The Great Comets (Maybe) of 2013


2013 could be the best year for comets since 1996-1997 when  Hyakutake, and  Hale-Bopp made their appearances. Two potentially naked eye comets are being tracked. One may be visible in March and the other in December.

Disclaimer: Predictions like this are always made with apprehension. Sometimes they fail to meet brightness predictions, and sometimes they don’t look as expected. There are four types of comets: those that fail to match predictions, those that unexpectedly perform, those that perform as expected, and those that perform as expected but are hard to see anyway.

There are two types of bright comets: those that pass near the sun, and those that pass near the Earth. Bright comets that give off lots of dust and gas near perihelion are at their best in either the morning or evening as they approach, or recede from, the sun. These may easily visible for days or a couple weeks. They may have great tails. But they have to be extremely bright to be visible near the sun.   Some extremely bright comets have only been visible by satellite. <note: link may be intermittent??>

Near Earth comets may not be especially visible. They may be bright, but are diffuse and may be difficult to see. Hyakutake (1996) was a happy exception. They also tend to travel through the sky quickly, with the position changing significantly night to night. They may be bright for only a few days, or a week. Tracking these comets provide an opportunity for the observer to learn the constellations that the comet passes through. Binoculars are helpful in seeing the comets more clearly.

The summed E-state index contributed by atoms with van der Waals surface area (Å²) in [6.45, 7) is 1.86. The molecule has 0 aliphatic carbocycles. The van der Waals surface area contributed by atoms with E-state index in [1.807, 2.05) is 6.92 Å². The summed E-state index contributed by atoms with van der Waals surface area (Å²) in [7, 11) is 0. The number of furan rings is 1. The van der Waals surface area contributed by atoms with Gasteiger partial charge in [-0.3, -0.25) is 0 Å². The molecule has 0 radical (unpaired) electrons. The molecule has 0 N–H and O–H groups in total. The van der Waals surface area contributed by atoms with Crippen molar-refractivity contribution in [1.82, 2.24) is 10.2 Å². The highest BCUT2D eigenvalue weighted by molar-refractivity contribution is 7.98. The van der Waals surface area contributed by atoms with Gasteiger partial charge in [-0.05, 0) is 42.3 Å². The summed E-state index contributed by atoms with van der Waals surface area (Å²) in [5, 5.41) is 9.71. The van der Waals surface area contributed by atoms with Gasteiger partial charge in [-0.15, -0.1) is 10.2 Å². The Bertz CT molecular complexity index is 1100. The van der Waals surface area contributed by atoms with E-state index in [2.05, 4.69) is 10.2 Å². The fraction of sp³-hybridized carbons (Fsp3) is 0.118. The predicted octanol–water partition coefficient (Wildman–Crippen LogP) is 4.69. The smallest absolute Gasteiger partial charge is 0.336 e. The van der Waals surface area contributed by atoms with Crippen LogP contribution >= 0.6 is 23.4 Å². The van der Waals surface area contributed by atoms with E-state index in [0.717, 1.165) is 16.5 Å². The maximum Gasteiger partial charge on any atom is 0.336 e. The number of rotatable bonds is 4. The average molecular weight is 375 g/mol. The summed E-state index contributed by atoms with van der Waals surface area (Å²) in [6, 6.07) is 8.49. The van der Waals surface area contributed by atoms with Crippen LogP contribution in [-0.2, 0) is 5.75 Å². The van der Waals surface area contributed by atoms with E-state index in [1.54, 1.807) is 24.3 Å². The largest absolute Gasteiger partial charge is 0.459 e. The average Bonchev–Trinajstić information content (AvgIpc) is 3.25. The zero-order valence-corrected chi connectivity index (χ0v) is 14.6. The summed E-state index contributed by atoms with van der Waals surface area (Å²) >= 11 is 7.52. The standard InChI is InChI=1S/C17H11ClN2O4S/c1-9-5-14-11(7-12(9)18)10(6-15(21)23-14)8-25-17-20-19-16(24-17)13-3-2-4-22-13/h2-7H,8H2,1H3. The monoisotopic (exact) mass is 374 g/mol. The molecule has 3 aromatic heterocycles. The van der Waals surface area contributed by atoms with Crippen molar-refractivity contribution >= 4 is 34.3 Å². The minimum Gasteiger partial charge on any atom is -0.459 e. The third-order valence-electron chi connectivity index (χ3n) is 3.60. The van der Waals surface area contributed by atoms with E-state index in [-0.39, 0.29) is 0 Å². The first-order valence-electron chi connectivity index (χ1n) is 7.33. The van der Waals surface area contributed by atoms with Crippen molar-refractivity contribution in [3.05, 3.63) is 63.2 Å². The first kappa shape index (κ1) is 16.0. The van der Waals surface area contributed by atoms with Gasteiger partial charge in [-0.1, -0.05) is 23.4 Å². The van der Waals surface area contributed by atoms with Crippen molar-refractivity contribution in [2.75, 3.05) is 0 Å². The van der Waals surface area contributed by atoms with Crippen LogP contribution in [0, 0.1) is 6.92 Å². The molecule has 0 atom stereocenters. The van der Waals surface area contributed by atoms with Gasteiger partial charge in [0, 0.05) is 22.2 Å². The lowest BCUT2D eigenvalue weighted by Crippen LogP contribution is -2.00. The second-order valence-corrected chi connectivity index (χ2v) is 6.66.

A way to estimate the brightness of a comet is to compare it to nearby stars. Binoculars help here. Defocus the binoculars so that stars are about a large as the comet. Then stars that are a little dimmer `and/or a little brighter can be identified and star charts consulted to bracket and interpolate the brightness.

 PanSTARRS (C/2011 L4) reaches perihelion March 10, at 0.3 au from the sun, and a magnitude of maybe 2. From the March Sky and Telescope, it will be best for the Northern Hemisphere about March 8-20, when it may still be brighter than 5, difficult to see in the dusk sky. A good observation time is 30-60 min after sunset. I predict that in Cleveland it will be cloudy if it reaches naked eye intensity, so take any opportunity for clear skies to look for it. It should be possible to track into early April.

 Comet ISON (C/2012 S1) will reach perigee at 0.4 a.u. from Earth Dec 27, a few weeks after perihelion (0.01 au, Nov 28).  It could be a Christmas Comet as it moves through Hercules Its orbit it similar to that of the Great Comet of 1680 which raises hope for a great apparition.

Occasionally I have the opportunity to judge science fair projects, and now is the season. However, I rarely see astronomy projects. The March comets provide an opportunity to see what comets are like, and do some research, preparing and modifying a hypothesis in preparation for the fall comet. A hypotheses about “published” predictive light curves, compared to your observations, might make a suitable project. Or comparing your observations to those of other observers might be fun. Successfully taking photographs of a comet, and showing its evolution, should be worth a few at-a-boys/girls

Update on PanSTARRS:

via http://www.aerith.net predicted light curve/data

PanSTARRS light curve observation/predictions

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